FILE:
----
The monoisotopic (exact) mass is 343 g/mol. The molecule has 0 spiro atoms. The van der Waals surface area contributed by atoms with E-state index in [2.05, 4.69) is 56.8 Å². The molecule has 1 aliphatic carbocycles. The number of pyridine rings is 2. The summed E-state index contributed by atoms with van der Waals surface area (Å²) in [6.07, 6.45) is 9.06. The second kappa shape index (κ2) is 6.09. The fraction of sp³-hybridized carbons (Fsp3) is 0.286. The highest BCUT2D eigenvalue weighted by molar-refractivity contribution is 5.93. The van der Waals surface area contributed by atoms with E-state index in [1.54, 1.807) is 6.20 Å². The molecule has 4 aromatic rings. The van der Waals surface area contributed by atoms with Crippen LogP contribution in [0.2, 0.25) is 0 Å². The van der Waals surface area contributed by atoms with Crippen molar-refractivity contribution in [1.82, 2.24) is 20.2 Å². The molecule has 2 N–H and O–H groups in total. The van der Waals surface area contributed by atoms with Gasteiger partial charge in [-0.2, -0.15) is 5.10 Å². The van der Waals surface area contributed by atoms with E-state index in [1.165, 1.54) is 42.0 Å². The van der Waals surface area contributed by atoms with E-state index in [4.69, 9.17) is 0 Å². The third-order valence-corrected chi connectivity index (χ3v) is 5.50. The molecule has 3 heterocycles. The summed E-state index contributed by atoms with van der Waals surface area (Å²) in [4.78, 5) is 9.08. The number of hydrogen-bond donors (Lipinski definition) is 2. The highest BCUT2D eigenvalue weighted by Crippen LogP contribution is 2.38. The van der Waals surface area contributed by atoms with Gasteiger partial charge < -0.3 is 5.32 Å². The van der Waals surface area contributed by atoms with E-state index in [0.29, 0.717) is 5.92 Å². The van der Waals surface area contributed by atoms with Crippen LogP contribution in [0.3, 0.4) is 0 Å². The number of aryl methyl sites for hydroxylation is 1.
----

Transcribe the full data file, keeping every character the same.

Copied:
The monoisotopic (exact) mass is 343 g/mol. The molecule has 0 spiro atoms. The van der Waals surface area contributed by atoms with E-state index in [2.05, 4.69) is 56.8 Å². The molecule has 1 aliphatic carbocycles. The number of pyridine rings is 2. The summed E-state index contributed by atoms with van der Waals surface area (Å²) in [6.07, 6.45) is 9.06. The second kappa shape index (κ2) is 6.09. The fraction of sp³-hybridized carbons (Fsp3) is 0.286. The highest BCUT2D eigenvalue weighted by molar-refractivity contribution is 5.93. The van der Waals surface area contributed by atoms with E-state index in [1.54, 1.807) is 6.20 Å². The molecule has 4 aromatic rings. The van der Waals surface area contributed by atoms with Crippen LogP contribution in [0.2, 0.25) is 0 Å². The van der Waals surface area contributed by atoms with Crippen molar-refractivity contribution in [1.82, 2.24) is 20.2 Å². The molecule has 2 N–H and O–H groups in total. The van der Waals surface area contributed by atoms with Gasteiger partial charge in [-0.2, -0.15) is 5.10 Å². The van der Waals surface area contributed by atoms with E-state index in [1.165, 1.54) is 42.0 Å². The van der Waals surface area contributed by atoms with E-state index in [4.69, 9.17) is 0 Å². The third-order valence-corrected chi connectivity index (χ3v) is 5.50. The molecule has 3 heterocycles. The summed E-state index contributed by atoms with van der Waals surface area (Å²) in [4.78, 5) is 9.08. The number of hydrogen-bond donors (Lipinski definition) is 2. The highest BCUT2D eigenvalue weighted by Crippen LogP contribution is 2.38. The van der Waals surface area contributed by atoms with Gasteiger partial charge < -0.3 is 5.32 Å². The van der Waals surface area contributed by atoms with E-state index in [0.29, 0.717) is 5.92 Å². The van der Waals surface area contributed by atoms with Crippen LogP contribution in [0.3, 0.4) is 0 Å². The number of aryl methyl sites for hydroxylation is 1.